It turns out that Cechaflo would welcome the publicity generated by us working together. Not only would I feature him and his work on this blog, but also on Speedhunters. Can't beat that kind of publicity.

Anyway, first order of business was to decide on where to source the leather.  Because I am close friends with someone who is very particular about leather (Dino Dalle Carbonare of Speedhunters) I decided to ask him.  He told me to try to get Poltrona Frau Pelle, who supposedly supply leather to Ferrari! Can't beat that.  So I sent an email to them, but unfortunately after a few back and forths they were not able to help me. Frankly, not surprised at all.

Cesar had some other suggestions, one which was Hydes Leather.  These guys are located in Canada, but import hides directly from Italy. Further, what was interesting to me was, they offer OEM leather used by several hi end marks - yes, including Ferrari, Bentley, Porsche, and others.

So I sent an email and soon had a swatch of black leather sent my way for comparison.    I requested samples of leather in both dark grey and black for the 3 OEM brands I thought looked best on the website - Ferrari, Bentley, and Jaguar/Landrover.    Once the samples arrived, I compared against the fake black leather in my car.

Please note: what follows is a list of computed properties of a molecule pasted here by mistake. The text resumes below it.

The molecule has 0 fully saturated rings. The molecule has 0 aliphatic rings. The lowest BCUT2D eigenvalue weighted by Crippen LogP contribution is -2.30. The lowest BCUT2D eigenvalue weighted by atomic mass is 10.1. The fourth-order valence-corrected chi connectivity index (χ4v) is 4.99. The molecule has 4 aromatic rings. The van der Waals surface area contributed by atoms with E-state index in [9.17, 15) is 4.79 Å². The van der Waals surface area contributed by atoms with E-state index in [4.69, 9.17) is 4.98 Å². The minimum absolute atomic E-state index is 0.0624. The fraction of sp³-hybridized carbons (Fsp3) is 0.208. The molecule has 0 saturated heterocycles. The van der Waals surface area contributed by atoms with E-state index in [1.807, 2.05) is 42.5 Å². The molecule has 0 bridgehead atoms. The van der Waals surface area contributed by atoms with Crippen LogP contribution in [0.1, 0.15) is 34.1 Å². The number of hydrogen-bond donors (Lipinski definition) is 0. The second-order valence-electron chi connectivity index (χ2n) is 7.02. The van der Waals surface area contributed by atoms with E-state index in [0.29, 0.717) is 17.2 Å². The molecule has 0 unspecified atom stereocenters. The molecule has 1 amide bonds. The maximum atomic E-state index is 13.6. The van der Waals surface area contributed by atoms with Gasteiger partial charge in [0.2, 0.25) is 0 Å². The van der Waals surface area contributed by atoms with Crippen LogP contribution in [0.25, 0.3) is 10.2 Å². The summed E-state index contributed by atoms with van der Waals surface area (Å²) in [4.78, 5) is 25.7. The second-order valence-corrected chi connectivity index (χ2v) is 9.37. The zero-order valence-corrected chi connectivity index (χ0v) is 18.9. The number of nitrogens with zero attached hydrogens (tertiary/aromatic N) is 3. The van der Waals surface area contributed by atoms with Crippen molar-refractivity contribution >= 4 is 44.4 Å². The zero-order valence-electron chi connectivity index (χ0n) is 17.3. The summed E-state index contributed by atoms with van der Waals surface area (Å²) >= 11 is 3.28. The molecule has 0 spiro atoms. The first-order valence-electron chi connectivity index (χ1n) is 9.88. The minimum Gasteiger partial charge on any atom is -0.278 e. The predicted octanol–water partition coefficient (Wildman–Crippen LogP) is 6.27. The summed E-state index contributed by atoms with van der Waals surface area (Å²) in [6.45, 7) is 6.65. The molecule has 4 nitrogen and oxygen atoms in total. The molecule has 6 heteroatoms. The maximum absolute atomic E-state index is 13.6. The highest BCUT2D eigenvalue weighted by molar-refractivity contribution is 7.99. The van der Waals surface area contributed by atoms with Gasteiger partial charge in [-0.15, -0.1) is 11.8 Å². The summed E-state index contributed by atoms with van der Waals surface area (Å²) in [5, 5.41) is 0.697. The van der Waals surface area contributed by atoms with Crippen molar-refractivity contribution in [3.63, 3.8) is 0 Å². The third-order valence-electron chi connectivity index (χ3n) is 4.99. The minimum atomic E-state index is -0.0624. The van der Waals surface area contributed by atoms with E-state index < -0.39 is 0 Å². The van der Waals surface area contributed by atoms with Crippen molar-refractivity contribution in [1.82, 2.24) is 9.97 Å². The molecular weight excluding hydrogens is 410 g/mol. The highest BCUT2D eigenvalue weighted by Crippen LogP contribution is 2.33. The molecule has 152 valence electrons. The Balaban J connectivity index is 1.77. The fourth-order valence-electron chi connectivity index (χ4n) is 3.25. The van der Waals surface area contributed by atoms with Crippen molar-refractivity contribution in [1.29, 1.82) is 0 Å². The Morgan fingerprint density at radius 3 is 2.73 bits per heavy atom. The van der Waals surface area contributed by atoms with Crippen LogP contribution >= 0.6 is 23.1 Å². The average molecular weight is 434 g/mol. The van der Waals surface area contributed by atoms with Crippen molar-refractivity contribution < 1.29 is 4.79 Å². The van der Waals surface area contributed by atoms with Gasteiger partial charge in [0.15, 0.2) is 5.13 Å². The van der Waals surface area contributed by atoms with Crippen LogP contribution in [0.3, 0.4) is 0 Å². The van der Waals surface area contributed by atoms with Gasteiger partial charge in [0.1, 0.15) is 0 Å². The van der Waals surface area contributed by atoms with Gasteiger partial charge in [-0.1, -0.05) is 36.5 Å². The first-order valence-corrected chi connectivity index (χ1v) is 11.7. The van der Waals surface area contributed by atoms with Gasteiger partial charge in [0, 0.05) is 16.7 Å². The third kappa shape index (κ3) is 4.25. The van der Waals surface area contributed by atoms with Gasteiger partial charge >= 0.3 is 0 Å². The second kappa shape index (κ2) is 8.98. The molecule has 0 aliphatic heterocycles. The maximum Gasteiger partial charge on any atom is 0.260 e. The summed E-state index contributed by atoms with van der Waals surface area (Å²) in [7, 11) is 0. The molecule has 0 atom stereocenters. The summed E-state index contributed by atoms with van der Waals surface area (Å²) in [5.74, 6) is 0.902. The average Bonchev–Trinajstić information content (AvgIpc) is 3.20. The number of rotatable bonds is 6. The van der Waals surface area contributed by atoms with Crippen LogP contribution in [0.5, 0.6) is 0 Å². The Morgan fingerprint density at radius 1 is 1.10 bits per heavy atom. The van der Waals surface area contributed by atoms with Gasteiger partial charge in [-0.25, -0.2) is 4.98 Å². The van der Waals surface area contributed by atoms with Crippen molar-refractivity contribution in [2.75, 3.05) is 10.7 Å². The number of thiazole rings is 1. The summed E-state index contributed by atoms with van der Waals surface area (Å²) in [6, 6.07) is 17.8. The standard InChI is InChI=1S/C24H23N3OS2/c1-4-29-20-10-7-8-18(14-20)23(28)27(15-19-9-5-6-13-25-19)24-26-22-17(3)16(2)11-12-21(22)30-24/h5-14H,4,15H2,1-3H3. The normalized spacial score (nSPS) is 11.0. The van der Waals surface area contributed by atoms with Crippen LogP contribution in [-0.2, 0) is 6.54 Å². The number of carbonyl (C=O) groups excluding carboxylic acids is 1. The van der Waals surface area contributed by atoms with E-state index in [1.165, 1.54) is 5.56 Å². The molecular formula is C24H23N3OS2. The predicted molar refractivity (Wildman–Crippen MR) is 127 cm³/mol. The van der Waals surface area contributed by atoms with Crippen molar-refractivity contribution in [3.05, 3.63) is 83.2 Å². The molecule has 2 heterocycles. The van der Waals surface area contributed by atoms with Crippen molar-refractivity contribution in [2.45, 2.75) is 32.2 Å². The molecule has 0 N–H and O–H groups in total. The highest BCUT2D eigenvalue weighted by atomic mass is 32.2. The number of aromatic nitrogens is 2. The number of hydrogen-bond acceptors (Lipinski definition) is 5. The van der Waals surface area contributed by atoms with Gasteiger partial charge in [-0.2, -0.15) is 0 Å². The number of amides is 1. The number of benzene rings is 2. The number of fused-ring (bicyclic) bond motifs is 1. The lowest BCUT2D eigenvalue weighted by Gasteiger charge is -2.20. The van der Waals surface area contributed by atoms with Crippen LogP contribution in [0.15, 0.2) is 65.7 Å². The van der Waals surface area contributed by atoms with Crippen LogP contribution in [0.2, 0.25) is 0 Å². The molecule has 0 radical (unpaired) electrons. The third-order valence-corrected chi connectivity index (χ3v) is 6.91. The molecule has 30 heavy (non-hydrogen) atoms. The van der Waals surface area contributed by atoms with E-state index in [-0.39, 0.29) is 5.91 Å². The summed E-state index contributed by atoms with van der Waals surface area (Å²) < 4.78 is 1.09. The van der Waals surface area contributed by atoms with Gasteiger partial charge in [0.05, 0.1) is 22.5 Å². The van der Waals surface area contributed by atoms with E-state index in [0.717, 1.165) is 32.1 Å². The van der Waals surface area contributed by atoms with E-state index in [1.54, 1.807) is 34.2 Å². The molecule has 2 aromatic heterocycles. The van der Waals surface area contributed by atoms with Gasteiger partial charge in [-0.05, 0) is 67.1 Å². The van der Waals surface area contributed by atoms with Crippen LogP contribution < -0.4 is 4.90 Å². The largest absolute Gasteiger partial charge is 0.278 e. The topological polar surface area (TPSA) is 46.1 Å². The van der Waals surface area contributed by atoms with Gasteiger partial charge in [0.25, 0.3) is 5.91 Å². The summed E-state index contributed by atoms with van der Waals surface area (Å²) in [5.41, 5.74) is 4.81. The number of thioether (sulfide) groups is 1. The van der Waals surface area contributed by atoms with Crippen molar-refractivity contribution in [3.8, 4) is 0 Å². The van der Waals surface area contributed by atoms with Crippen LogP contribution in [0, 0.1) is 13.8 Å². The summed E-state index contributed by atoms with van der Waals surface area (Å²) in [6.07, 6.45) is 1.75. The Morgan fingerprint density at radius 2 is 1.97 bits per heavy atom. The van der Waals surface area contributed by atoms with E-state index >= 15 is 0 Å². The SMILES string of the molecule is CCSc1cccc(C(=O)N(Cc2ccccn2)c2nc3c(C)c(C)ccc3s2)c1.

Bentley grey and black, versus OEM Nissan plastic...

Ferrari black vs. Nissan OEM dashboard...
Bentley on the left, Ferrari on the right
Although I was drawn to Ferrari for the name, with the help of my friend Alessandro (whose blog, is a very nice read, even though it usually focuses on the wrong, I eventually settled on Bentley because it appeared darker, and had more leather like qualities like the feel and smell.  I learned from Aaron, CEO of Hydes, that Ferrari leather is actually freeze-dried during production, which gives it a stiffer feel that other leathers. This is good for seating surfaces that require durability, but not necessarily so for other interior areas which are glued down anyway.

Cesar had instructed that the Bentley leather be skived to a thickness of 1.0mm, the ideal thickness for apply to car parts.  Meanwhile, I began sourcing the various parts for the car. Then, it would just be a matter of sitting back to wait for the leather to arrive...

Thursday, May 4, 2017

Interior Modernization Project, Part 1. Finding the Craftsman

After rejecting pre-made leather covers, I thought that maybe I could do the work myself. Order a bunch of leather, and then use some kind of glue. After all, we humans have been working with leather for thousands of years, surely it can't be that hard for a modern man like me??

So I did some more research on aftermarket leather applications to cars and eventually finding several videos on youTube.  And that is when I found a guy whose youTube handle was cechaflo, and his channel showed lots of different types and techniques of leather application. More importantly, he had a few dedicated to leather in cars, and after viewing them, I realized that there was no way I could do this job myself. I don't have the time, nor the space, and certainly not the years of experience it would take to do a neat clean job.

After watching more of his videos, I decided to try my luck and ask Cechaflo if he could help me...  few days went by and he came back with a "I would be honored." And with that, the project began.

Next: Sourcing the Leather...